Personal Finance

Non-residents too face capital gains tax

Subham Kumar Jeevitha C. | Updated on May 21, 2011 Published on May 21, 2011

Escape route: India has agreements with several countries with regard to double taxation.

Non-residents are taxed at a concessional rate of 10 per cent on long-term capital gains arising from transfer of certain assets.

Non-residents are of the view they are not liable to pay tax in India. But they face a tax liability if they hold a capital asset in India and transfers it, leading to a gain or loss.

Non-residents generally believe they do not have to pay tax in India if they make a sale from outside the country and receive consideration abroad. This may not be the thumb rule as the Income-Tax Act (section 5 read with Section 9(1)(i)) spells out the tax liability arising on transfer of a capital asset in India; by treating it as income deemed to accrue or arise in India. This is also supported by judicial pronouncements. However, one may look out for any beneficial provision in the Double Taxation Avoidance Agreements when seeking relief from capital gains tax in the hands of non-residents.

India has signed agreements with several countries whereby capital gains arising on transfer of specified assets are taxable only in the country in which the transferor is a Tax Resident hence overriding the source rule.

Foreign investment boosts the economy. Lawmakers, to remove hardship on non-residents and to attract them to invest in India, have formulated special provisions in the Act in the form of concessional rate of tax and simplified assessment procedures.

Concessional rate

Non-residents are taxed at a concessional rate of 10 per cent on long-term capital gains arising from the transfer of Global Depository Receipts and bonds of an Indian company notified by the Central Government.

In case of investment in specified assets being shares or debentures of an Indian company by non-residents using foreign currency, the long-term capital gain would be calculated as follows: The consideration and cost of acquisition is first converted into the foreign currency used for purchasing the assets and the gain calculated. Such gain in foreign currency is reconverted to rupee to determine the tax liability. However, benefit of indexation is not available on the long-term capital gains so computed.

The 10 per cent for concessional rate long-term capital gain is applicable only for specified assets. Other investment income and assets would suffer a 20 per cent tax rate.

But what are specified assets? Shares, debentures, deposits of an Indian Public Company and Central Government security and such other notified assets are typically specified assets.

Non-residents are also eligible for exemption from long-term capital gains tax on transfer of a foreign exchange asset, if the net consideration is invested in specified assets or in any savings certificates within six months from the date of transfer with a lock-in period of three years for the new asset.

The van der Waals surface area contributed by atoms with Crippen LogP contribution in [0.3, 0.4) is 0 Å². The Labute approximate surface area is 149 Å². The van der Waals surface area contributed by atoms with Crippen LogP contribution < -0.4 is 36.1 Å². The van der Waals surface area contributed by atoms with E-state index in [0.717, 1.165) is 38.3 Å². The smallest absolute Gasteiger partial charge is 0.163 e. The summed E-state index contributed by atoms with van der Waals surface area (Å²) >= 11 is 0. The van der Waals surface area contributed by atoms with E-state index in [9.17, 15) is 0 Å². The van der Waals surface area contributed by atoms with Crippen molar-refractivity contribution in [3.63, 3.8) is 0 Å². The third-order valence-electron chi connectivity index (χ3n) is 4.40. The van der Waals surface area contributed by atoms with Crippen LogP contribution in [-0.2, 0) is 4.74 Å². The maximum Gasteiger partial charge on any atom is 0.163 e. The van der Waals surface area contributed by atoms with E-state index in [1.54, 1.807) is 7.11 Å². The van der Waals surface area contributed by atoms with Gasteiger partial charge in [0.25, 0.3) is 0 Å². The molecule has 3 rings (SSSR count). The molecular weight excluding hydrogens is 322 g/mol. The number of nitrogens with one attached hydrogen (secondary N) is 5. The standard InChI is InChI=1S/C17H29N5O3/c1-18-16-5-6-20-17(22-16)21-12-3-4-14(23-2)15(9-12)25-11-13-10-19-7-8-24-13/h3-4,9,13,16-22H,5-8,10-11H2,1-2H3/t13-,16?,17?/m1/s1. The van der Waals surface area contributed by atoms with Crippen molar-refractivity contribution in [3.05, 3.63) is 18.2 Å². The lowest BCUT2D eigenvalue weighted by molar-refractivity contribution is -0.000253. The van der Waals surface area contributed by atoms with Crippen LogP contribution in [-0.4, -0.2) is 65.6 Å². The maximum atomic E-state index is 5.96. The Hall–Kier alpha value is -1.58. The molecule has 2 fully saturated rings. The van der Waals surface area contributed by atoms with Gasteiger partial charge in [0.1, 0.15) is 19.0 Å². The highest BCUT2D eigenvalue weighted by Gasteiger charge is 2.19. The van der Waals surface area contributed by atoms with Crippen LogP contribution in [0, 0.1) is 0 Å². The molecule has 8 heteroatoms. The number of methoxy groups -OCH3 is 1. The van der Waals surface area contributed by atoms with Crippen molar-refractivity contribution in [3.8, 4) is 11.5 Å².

Where the income of a non-resident Indian comprises only of income from specified investments or long-term capital gains from such investments and appropriate tax has been deducted at source by the payer of income, the non-resident Indian is exempted from filing a return of income under Section 139(1) of the Act.

The Direct Taxes Code Bill-2010 (DTC Bill) to be effective from April 1, 2012, provides a new dimension with regard to taxation of non-residents on source rule.

The DTC Bill has a new provision excluding consideration from certain types of income on transfer of shares outside India by non-residents.

The DTC Bill containing provisions relating to ‘ income deemed to accrue or arise in India' is worded on similar lines of corresponding section in the Income Tax Act.

DTC Bill says income deemed to accrue in India will not include in the case of a non-resident any income from transfer, outside India, of shares or interest in a foreign company unless at any time in 12 months preceding the transfer, the fair market value of the assets in India owned by the foreign company, directly or indirectly, represent at least 50 per cent of the fair market value of all assets owned by the foreign company.

The recent Bombay High Court judgement in Vodafone case is an indication that the taxman is following an aggressive approach in assessing capital gains tax in the case of non-residents. If the ruling of the Apex Court goes against Vodafone, it will be evident that India has started recognising ‘look through' provisions incorporated in the DTC Bill.

(The authors are with PwC India)

Published on May 21, 2011
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